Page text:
According to Wikipedia, the Isle of Man is known for two things: the Manx cat (which has no tail!) and TT motorcycle racing. I don’t expect to see a video game starring a Manx cat releasing any time soon, but those who prefer the thrills of the racing are in luck, with TT Isle of Man: Ride on the Edge 3 bringing the frantic speed and excitement of the yearly racing spectacle to PC and consoles.

Check out some screenshots down below:

I’ve had no experience with the TT Isle of Man: Ride on the Edge series before, so this third entry is my first foray into the wild and dangerous racing across the island. Maybe that’s why I found it so tough to get used to the ins-and-outs of the game? TT Isle of Man: Ride on the Edge 3 has a harsh learning curve, with each bike demanding precision when hitting the bends of each road in the island. Hit a corner at the wrong speed? You’ll crash. Don’t hit the brake soon enough? You’ll crash. Don’t pull off a sharp enough turn around a corner? Yep, you’ll crash. I spent so much time crashing out during my first hour playing that I wondered if I was ever going to win a race, and whilst a lot of that is down to my own lacking skills, it’s also worth noting that the game can be TOUGH.

Maybe that’s what made that first taste of victory so sweet? Yes, there’s a learning curve to be found in the game, but when things click into place and you start to figure out how to handle your bike, it feels so enthralling to play. I’m used to playing more forgiving racers that don’t necessarily strive for realism, but TT Isle of Man: Ride on the Edge 3’s demand for perfection has started to convert me to the other side. And hey, if you do want an easier ride, you can always bump the difficulty down to give you a helping hand – it is worth noting that the game isn’t for the faint of heart, though.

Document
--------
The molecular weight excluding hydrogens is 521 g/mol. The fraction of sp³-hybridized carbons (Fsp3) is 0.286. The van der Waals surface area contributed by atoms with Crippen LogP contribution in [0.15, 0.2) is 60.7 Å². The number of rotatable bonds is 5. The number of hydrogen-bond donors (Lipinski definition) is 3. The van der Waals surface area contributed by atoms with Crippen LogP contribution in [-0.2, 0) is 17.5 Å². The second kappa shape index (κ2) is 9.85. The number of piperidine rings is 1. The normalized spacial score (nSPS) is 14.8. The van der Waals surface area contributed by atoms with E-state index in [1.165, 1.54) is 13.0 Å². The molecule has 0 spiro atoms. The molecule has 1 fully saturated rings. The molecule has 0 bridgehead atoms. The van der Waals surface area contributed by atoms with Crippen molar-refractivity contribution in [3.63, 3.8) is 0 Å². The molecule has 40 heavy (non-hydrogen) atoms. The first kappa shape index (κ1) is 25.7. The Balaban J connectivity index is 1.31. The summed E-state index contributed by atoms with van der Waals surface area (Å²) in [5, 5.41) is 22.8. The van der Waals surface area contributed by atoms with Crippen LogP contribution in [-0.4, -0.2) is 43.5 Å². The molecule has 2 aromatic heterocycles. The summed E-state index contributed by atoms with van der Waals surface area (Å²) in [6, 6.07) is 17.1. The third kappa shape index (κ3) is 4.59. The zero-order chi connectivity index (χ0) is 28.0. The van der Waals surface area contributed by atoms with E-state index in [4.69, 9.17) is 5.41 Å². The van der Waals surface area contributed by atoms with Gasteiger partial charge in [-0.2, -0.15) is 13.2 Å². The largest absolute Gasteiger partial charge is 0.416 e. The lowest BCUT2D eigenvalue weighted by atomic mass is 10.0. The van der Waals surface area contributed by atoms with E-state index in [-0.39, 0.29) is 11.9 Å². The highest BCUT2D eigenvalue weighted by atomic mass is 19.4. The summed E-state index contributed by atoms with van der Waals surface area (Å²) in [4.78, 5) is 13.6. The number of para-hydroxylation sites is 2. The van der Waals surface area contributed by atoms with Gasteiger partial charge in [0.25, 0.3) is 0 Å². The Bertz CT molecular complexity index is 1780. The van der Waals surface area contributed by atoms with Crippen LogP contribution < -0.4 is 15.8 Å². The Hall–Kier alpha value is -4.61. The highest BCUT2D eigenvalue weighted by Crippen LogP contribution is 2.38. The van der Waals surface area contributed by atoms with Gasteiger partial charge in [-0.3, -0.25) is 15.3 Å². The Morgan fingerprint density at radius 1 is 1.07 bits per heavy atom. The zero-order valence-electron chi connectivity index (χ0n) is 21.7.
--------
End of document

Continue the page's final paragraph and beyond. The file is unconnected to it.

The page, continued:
TT Isle of Man: Ride on the Edge 3 brings with it plenty of events to complete spanning across two varieties of bike: Supersport and Superbike. You’ll definitely feel that the Superbikes have a bit more oomph to them, so you may prefer to start off with the Supersport, but that heightened sense of speed and power actually works to the game’s favour. It’s all about thrills (and plenty of spills) after all, so speeding across the island on a Superbike is certainly rewarding… you just might have an easier time starting off with the Supersport to begin with. Either way, the bikes feel really good to race with and really bring a slick sense of speed to the experience, so TT Isle of Man: Ride on the Edge 3 does nail the most important aspect of the game.

“Yes, there’s a learning curve to be found in the game, but when things click into place and you start to figure out how to handle your bike, it feels so enthralling to play.”

You’ll find yourself racing across a bunch of different events in-game, including time trials, head-to-heads, and so forth, with players then earning the points required to upgrade their bike to tackle trickier events. It’s a familiar but satisfying loop, so if you’ve played a racing game before, you’ll know what to expect. There’s online multiplayer available too, and whilst I haven’t had the chance to try it out just yet, the demand for absolute precision in a race should ensure showdowns with opponents are really exciting. I’m looking forward to getting stuck in, even IF the jostling for positions might see me suffering plenty of crashes along the way.